Yes, if you supply a file in a layout program such as Adobe InDesign, Quark Xpress, Microsoft Publisher. Include Postscript or open type printer and screen fonts.
Bleed is a term that refers to printing that goes beyond the edge of the sheet after trimming. The image should be extended 1/8” outside of the print area to ensure no white is visible when trimmed. When saving a PDF file bleeds and trim marks must be added.
Anything you don’t want trimmed off should be inset at least 1/8” from the trim edge.
Always supply single page (1-up) files.
All files supplied should be on the correct page size required. Please DO NOT impose your files in any way, this applies especially to business cards. If your artwork requires ‘bleed’ see notes above.
Images for press or digital print should be at 300dpi at final size. Wide format prints (posters, signs etc) can be min 100dpi at final size.
Adobe InDesign: Choose “Package…” from the File menu. Turn on the check boxes to include linked images and fonts. This will save a copy of your layout and supporting files in a new folder (you specify). If you’re uploading the files to us via the internet, please compress the resulting folder into a single ZIP file.
Quark XPress: Choose “Collect for Output…” from the File menu. Turn on the checkboxes
to include linked images and fonts. This will save a copy of your layout and supporting files in a new folder (you specify). If you’re uploading the files to us via the internet, please compress the resulting folder into a single ZIP file.
Choose “Pack and Go > Take to a Commercial Printing Service…” from the File menu. The Wizard will walk you through the process of gathering and compressing your files, which you’ll then send to us.
In most cases, No. We prefer that you send your documents as single pages (1up). We have software that automates the imposition process and it gives us the flexibility to change page setups for varying press conditions. It’s faster for us to do the imposing, and it’s one less thing for you to worry about so you can focus on the design.
Save the image as a PNG file. PNG supports transparency, whereas JPEG does not.
There is no set size limit. There is, however, a TIME limit of 3 hours. After 1 hour of uploading, the system will send you (and us) a warning message that your file hasn’t finished transferring. You can ignore this message if your file is still sending and you’re sure it will finish before the 3 hour limit expires. Connection speeds vary widely.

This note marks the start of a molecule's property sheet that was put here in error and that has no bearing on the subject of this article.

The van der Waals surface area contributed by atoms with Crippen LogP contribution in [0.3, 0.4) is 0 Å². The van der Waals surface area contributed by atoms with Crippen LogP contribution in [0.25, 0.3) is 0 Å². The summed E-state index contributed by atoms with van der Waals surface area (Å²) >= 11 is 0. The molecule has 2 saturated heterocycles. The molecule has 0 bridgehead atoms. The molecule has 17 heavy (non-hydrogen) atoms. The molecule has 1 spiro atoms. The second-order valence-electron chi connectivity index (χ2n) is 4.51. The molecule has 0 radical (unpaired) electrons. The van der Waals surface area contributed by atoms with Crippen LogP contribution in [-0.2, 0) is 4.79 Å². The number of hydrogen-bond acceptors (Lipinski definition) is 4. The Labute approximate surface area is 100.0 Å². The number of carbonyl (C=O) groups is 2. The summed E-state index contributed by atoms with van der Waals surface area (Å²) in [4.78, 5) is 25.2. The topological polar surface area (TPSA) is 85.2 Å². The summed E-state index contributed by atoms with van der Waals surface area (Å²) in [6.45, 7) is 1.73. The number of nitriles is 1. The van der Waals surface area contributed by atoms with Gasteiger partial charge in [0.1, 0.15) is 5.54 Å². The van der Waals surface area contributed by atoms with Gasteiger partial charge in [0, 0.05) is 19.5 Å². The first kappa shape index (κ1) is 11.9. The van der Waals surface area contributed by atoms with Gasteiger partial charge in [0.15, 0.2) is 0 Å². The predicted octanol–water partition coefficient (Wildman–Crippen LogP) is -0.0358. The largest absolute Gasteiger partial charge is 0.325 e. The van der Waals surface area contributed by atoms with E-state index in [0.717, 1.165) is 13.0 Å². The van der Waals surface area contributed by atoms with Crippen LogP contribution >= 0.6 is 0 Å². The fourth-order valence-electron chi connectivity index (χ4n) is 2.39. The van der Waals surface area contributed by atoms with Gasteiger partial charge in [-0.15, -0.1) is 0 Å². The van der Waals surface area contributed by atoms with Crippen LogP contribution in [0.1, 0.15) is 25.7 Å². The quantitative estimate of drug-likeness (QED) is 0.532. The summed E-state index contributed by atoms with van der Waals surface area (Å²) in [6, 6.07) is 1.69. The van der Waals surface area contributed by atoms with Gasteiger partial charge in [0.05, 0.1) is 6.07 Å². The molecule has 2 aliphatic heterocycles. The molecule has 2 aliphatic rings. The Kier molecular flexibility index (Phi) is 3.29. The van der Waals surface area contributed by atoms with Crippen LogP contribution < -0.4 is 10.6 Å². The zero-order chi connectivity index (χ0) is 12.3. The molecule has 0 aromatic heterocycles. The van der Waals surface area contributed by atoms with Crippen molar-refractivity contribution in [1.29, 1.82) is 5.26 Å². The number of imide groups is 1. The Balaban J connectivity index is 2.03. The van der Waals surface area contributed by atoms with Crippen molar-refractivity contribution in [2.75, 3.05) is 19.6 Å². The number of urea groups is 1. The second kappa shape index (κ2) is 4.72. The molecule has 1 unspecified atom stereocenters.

We’ve had customers with extremely fast internet connections send hundreds of megabytes in mere minutes. A conservative estimate for most cable or DSL connections is 100MB upload per hour. Thus, the web-upload method should be fine for files up to 300MB or so. If you need to upload larger files, we also have an FTP site. Please contact us for login information.
Step 1: Gather the files you need to send into a single compressed archive (.zip) file. Recent versions of Mac OS X and Windows can do this for you. Select the files/folders you want to ZIP, right click and choose “Send to compressed (zipped) folder” (Windows) or “Create archive of [file names]” (Mac OS X).
(The wording of the “compress” commands may vary depending on your version of Windows or Mac OS X.)
Step 2: Go to our website (www.allegra.ca) and click the File Transfer button.
Step 3: Fill out the form as required, then click the “Choose File” button near the end of the page. Select the ZIP file you created in Step 1.
Step 4: Click the green “Send” button. A progress bar should appear so you can monitor the upload progress. (If a progress bar does NOT appear, you may need to turn off your web browser’s pop-up blocker, but this is VERY rare.) Once the upload is finished, the system will send you (and us) a confirmation email. If necessary you can send us either CD ROM, DVD, USB drives or upload the files to our ftp site.
Press-ready PDFs, InDesign, Illustrator, Photoshop, Quark Xpress, Microsoft Office – Word, Excel & Publisher. PC and MAC platforms. Links and fonts must also be provided.
Please provide images created at at least 300 pixels per inch or 300dpi. If you have incorporated any text we suggest 400-600dpi. Images pulled from the internet are often low resolution, typically 72 dpi or 96 dpi. Avoid these images, as they will appear pixelated and blocky when printed.
No. The digital printing software will convert your PMS colour to CMYK and try to match it as close as possible.
We cannot guarantee that your printed graphics will match the colour from our own printers. This is due to widely variable elements such as monitors, inkjet, laser, thermal, etc.
Short Answer: Never trust your computer screen!
Long Answer: Your computer screen shows 72 dots per inch. Printers print at 600 dots per inch. If you reduce your images to anything around 72 dots per inch they will look fine on your computer screen. They will, however, look awful when printed. Scan your photos at 150 – 300 dpi.
No… What you see on your screen and what you can print are totally different things. Your monitor is showing colours in the form of light, and print is showing colours in the form of physical ink on paper. Monitors use the RGB (red, green, blue) colour model, which usually supports a wider spectrum of colours. Printers use the CMYK (cyan, magenta, yellow, black) colour model, which can reproduce most, but not all, of the colours in the RGB colour model.